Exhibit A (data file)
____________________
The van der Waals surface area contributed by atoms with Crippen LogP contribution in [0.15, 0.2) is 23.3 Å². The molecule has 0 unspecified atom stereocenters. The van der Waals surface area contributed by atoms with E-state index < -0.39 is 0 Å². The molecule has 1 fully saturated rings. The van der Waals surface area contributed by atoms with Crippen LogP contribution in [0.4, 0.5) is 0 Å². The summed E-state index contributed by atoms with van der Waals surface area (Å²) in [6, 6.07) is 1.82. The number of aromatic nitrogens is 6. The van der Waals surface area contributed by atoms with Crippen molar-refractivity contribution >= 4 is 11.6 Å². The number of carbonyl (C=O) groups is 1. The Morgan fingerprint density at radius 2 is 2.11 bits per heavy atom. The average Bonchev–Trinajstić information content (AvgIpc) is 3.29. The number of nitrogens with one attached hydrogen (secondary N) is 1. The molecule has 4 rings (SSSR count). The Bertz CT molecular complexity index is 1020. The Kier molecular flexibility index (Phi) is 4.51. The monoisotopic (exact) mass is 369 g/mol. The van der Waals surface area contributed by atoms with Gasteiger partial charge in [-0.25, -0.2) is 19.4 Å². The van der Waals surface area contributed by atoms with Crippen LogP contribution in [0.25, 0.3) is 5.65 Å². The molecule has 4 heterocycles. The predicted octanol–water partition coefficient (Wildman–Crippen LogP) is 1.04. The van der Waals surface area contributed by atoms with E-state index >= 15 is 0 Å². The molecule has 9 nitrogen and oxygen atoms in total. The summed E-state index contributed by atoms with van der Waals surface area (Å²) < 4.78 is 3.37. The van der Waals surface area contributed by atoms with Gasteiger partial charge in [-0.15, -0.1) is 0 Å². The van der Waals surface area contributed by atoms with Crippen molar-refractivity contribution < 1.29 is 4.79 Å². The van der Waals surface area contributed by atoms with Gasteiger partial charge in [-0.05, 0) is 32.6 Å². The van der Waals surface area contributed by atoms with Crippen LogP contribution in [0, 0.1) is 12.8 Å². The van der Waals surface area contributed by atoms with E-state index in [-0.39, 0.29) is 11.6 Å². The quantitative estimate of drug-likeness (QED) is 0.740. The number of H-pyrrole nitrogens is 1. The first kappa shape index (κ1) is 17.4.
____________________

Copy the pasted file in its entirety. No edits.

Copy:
The van der Waals surface area contributed by atoms with Crippen LogP contribution in [0.15, 0.2) is 23.3 Å². The molecule has 0 unspecified atom stereocenters. The van der Waals surface area contributed by atoms with E-state index < -0.39 is 0 Å². The molecule has 1 fully saturated rings. The van der Waals surface area contributed by atoms with Crippen LogP contribution in [0.4, 0.5) is 0 Å². The summed E-state index contributed by atoms with van der Waals surface area (Å²) in [6, 6.07) is 1.82. The number of aromatic nitrogens is 6. The van der Waals surface area contributed by atoms with Crippen molar-refractivity contribution >= 4 is 11.6 Å². The number of carbonyl (C=O) groups is 1. The Morgan fingerprint density at radius 2 is 2.11 bits per heavy atom. The average Bonchev–Trinajstić information content (AvgIpc) is 3.29. The number of nitrogens with one attached hydrogen (secondary N) is 1. The molecule has 4 rings (SSSR count). The Bertz CT molecular complexity index is 1020. The Kier molecular flexibility index (Phi) is 4.51. The monoisotopic (exact) mass is 369 g/mol. The van der Waals surface area contributed by atoms with Gasteiger partial charge in [-0.25, -0.2) is 19.4 Å². The van der Waals surface area contributed by atoms with Crippen LogP contribution in [0.25, 0.3) is 5.65 Å². The molecule has 4 heterocycles. The predicted octanol–water partition coefficient (Wildman–Crippen LogP) is 1.04. The van der Waals surface area contributed by atoms with E-state index >= 15 is 0 Å². The molecule has 9 nitrogen and oxygen atoms in total. The summed E-state index contributed by atoms with van der Waals surface area (Å²) < 4.78 is 3.37. The van der Waals surface area contributed by atoms with Gasteiger partial charge in [-0.15, -0.1) is 0 Å². The van der Waals surface area contributed by atoms with Crippen molar-refractivity contribution < 1.29 is 4.79 Å². The van der Waals surface area contributed by atoms with Gasteiger partial charge in [-0.05, 0) is 32.6 Å². The van der Waals surface area contributed by atoms with Crippen LogP contribution in [0, 0.1) is 12.8 Å². The van der Waals surface area contributed by atoms with E-state index in [-0.39, 0.29) is 11.6 Å². The quantitative estimate of drug-likeness (QED) is 0.740. The number of H-pyrrole nitrogens is 1. The first kappa shape index (κ1) is 17.4.